The still small voice speaks volumes when it says nothing. In those times, our inner compass might be suggesting “no action,” a sign that the “self” still lingers, that the practitioner still hasn’t fully surrendered “something wrong, not enough.”
Perhaps the absence of a decision is the direction. We are all invited to look at our process, to notice what arises as we contemplate making choices in a global system wired to serve egocentric karmic conditioning/self-hate.
Practice Reminder from Thich Nhat Hahn: No Mud, No Lotus
For this practitioner, there is a beautiful symmetry in receiving a call to attention from a platform mired in ego controversy. For isn’t that an apt metaphor for the spiritual quest?
The lotus is a revered motif in Buddhism because it symbolizes the mystery of awakening, the discovery that enlightenment is not a destination but a process. The practice journey isn’t an escape into a dimension divorced from the practical struggles of being in a body. On the contrary, it is a reclaiming of the purity of Awareness that impartially accepts and wonders at itself as it unfolds in its many expressions.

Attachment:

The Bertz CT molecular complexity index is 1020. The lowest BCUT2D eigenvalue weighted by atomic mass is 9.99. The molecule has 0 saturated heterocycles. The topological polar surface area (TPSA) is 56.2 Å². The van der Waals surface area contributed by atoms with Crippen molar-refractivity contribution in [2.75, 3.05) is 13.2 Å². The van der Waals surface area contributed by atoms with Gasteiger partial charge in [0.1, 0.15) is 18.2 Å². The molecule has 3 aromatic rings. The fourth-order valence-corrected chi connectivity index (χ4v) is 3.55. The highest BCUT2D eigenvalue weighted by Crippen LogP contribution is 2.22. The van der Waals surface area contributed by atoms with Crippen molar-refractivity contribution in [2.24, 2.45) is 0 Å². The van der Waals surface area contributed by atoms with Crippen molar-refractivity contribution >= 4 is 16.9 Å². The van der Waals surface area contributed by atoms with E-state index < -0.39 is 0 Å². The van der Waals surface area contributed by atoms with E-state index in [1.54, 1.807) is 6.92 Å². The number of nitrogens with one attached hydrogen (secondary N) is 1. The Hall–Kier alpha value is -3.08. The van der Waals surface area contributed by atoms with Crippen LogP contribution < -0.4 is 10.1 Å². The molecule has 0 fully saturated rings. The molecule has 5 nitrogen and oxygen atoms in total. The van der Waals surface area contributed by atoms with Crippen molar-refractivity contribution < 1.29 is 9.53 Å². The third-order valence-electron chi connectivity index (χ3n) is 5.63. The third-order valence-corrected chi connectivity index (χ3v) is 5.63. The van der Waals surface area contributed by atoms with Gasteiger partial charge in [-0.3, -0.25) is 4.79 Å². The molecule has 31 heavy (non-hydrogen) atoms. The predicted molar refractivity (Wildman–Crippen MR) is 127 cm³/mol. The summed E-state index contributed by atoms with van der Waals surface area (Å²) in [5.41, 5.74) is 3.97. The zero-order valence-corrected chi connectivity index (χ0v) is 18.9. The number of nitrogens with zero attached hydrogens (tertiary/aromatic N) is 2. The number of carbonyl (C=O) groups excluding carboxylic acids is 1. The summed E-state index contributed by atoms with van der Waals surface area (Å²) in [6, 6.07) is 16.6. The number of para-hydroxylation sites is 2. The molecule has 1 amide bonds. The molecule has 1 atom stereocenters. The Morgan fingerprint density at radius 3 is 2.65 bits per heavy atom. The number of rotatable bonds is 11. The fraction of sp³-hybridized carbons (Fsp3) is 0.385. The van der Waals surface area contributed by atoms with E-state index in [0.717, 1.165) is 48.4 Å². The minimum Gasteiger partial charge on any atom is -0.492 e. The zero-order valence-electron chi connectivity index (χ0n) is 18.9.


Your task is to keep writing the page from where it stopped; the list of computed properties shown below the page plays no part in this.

As we learn to direct attention to Awareness, moment by moment, we come alive to our intrinsic purity, serene in the midst of the mud, the murky darkness and the striving towards the Light.
Perhaps the ultimate Practice Reminder comes from the ancient philosopher Nagarjuna who proclaimed that Nirvana and Samsara are not different. Whether we suffer or not is a function of attention. As we say in the short recitation, we will use everything in our experience to see how we cause ourselves to suffer so we can drop the suffering. As long as we Practice Everywhere, with everything, without indulging a conversation in conditioned mind, we can “do nothing” about life content and still be at peace, trusting Life to surface “love in action.”